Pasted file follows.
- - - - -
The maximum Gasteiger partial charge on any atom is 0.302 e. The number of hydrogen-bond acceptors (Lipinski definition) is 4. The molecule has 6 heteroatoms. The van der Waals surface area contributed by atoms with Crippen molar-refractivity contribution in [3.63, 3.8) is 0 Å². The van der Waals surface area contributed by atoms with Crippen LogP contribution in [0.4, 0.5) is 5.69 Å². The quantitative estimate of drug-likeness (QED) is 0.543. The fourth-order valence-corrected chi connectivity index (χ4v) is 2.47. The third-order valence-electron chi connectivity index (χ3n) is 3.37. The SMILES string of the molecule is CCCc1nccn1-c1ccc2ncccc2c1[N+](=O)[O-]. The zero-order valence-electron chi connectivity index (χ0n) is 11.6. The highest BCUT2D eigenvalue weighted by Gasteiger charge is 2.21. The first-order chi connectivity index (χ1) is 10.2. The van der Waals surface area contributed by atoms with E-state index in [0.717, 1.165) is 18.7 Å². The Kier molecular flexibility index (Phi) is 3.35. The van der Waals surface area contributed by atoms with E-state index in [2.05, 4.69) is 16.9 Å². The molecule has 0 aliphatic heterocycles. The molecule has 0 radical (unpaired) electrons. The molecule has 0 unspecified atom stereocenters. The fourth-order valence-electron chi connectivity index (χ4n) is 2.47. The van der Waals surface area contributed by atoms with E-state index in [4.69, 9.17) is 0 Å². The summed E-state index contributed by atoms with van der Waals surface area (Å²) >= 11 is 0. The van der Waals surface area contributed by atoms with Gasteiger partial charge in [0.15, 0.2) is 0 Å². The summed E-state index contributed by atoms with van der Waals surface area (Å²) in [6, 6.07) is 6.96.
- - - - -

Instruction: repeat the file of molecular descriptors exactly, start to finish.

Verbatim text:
The maximum Gasteiger partial charge on any atom is 0.302 e. The number of hydrogen-bond acceptors (Lipinski definition) is 4. The molecule has 6 heteroatoms. The van der Waals surface area contributed by atoms with Crippen molar-refractivity contribution in [3.63, 3.8) is 0 Å². The van der Waals surface area contributed by atoms with Crippen LogP contribution in [0.4, 0.5) is 5.69 Å². The quantitative estimate of drug-likeness (QED) is 0.543. The fourth-order valence-corrected chi connectivity index (χ4v) is 2.47. The third-order valence-electron chi connectivity index (χ3n) is 3.37. The SMILES string of the molecule is CCCc1nccn1-c1ccc2ncccc2c1[N+](=O)[O-]. The zero-order valence-electron chi connectivity index (χ0n) is 11.6. The highest BCUT2D eigenvalue weighted by Gasteiger charge is 2.21. The first-order chi connectivity index (χ1) is 10.2. The van der Waals surface area contributed by atoms with E-state index in [0.717, 1.165) is 18.7 Å². The Kier molecular flexibility index (Phi) is 3.35. The van der Waals surface area contributed by atoms with E-state index in [2.05, 4.69) is 16.9 Å². The molecule has 0 aliphatic heterocycles. The molecule has 0 radical (unpaired) electrons. The molecule has 0 unspecified atom stereocenters. The fourth-order valence-electron chi connectivity index (χ4n) is 2.47. The van der Waals surface area contributed by atoms with E-state index in [4.69, 9.17) is 0 Å². The summed E-state index contributed by atoms with van der Waals surface area (Å²) >= 11 is 0. The van der Waals surface area contributed by atoms with Gasteiger partial charge in [0.15, 0.2) is 0 Å². The summed E-state index contributed by atoms with van der Waals surface area (Å²) in [6, 6.07) is 6.96.